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2018 rule changes

Snow-clearing penalty drifts into the 2018 rulebook

A new rule has been quietly added to the rulebook that prohibits grounds crew personnel from clearing snow from the field prior to a kick play.



It’s a cold December day, the snow is falling, and a winning field goal attempt is about to take place. But now, don’t ask the grounds crew to come out and shovel the snow out of the way for the kicker. In the recent release of the 2018 NFL rulebook, a note has been added to Rule 13-1-1 that prohibits clearing of snow by non-players prior to any kick play:

It is impermissible for the grounds crew or other team personnel to clear away snow for a Try kick, field goal, punt, or kickoff.

The new rule appeared without much discussion by the Competition Committee during earlier meetings when new rules were discussed. This is not uncommon, and slight additions and rewording of rules have been quietly added to the rulebook in years past. This new clause stems from a Week 14 game last season between the Colts and Bills in Buffalo, where heavy snow forced two missed field goals during the game. During a timeout, the Colts sideline attendants began reflexively helping players clear a spot for an extra-point kick. Referee Brad Allen chased them off the field and warned the bench to refrain from doing so, as it was a violation of the rarely seen snow-clearing policies. 

The snow-clearing policies are in the gameday operations manual, since it largely applied to grounds crews. (It also includes when and where they do authorized line clearing.) Since the provision wasn’t in the rulebook, Allen had to warn the sideline before assessing any penalties. Now, if non-player personnel attempt to clear snow off the field on a kick play, a 15-yard unsportsmanlike penalty will be enforced without any warnings, which is the only practical difference between 2017 and 2018.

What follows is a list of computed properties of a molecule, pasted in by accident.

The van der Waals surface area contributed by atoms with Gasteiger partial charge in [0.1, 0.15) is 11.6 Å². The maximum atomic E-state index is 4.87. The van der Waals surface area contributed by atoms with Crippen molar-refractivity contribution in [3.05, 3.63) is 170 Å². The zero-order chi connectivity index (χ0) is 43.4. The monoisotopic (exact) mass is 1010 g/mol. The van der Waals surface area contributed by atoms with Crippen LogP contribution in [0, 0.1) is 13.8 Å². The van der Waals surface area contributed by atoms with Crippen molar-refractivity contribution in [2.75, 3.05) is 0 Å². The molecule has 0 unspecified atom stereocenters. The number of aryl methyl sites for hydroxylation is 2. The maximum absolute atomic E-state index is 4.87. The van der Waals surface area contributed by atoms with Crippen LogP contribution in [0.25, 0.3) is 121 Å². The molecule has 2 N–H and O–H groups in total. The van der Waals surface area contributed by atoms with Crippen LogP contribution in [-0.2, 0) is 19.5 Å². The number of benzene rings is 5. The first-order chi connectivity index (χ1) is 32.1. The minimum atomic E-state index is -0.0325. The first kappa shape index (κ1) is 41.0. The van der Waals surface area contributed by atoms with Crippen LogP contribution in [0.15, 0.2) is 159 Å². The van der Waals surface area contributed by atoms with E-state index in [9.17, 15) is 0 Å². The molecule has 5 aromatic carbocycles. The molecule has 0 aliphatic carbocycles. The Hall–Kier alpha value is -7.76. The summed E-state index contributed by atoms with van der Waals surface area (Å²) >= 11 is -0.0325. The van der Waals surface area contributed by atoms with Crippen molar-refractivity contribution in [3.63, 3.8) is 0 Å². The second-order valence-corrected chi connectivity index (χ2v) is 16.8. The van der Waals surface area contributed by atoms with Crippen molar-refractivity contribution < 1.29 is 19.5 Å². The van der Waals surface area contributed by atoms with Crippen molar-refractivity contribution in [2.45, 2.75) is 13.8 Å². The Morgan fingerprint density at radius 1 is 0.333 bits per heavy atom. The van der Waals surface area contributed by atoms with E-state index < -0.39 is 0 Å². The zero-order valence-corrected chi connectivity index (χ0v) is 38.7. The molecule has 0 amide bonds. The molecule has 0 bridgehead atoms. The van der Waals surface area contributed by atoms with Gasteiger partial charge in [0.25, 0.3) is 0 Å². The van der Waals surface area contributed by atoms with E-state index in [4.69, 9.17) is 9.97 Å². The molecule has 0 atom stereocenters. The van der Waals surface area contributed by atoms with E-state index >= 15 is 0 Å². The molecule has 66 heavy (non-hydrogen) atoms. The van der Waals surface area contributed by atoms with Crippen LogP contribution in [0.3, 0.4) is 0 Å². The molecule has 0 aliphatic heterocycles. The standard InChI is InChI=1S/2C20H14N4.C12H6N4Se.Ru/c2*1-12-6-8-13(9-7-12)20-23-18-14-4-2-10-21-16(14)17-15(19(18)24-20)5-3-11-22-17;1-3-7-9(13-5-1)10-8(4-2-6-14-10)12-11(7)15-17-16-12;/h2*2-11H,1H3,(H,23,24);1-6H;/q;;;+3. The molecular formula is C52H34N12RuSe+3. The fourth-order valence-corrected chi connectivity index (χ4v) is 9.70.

A day prior to the Colts-Bills game, a similar occurrence took place at the annual Army-Navy game in snowy Philadelphia. It was legal, and currently remains legal, in college football.

Famously, on Dec. 12, 1982, Mark Henderson — a convict on work-release working for the Patriots’ grounds crew — drove a John Deere snowplow onto the field at the request of New England head coach Ron Meyer to help clear a path for Patriots’ kicker John Smith to kick a game-winning field goal to defeat the Miami Dolphins in the waning minutes. Dolphins’ head coach Don Shula vehemently protested this act as the field goal was good, but referee Bob Frederic allowed the field goal, and the Patriots won the game, 3-0. The snow-clearing policies were instituted when Shula proposed it in the ensuing offseason. Under the 2018 rule, Henderson’s act would have cost New England 15 yards — especially since it was done at the behest of the coach — and made a 33-yard field goal a more intense 48-yard field goal.

A common practice where kicking team players (and limited to the 11 who are on the field) gather together to clear a space for the kicker to boot a field goal with their shoes is still legal. This rule just prohibits non-players from assisting the kicker in this way. Even though there aren’t many games in driving snowstorms that occur in an NFL season, this new, quietly added rule will take a way a bit of potential homefield advantage. Additionally, Shula may now finally have some closure.

Cam Filipe is a forensic scientist and has been involved in football officiating for 12 years. Cam is in his fourth season as a high school football official. This is his ninth season covering NFL officiating for Football Zebras.

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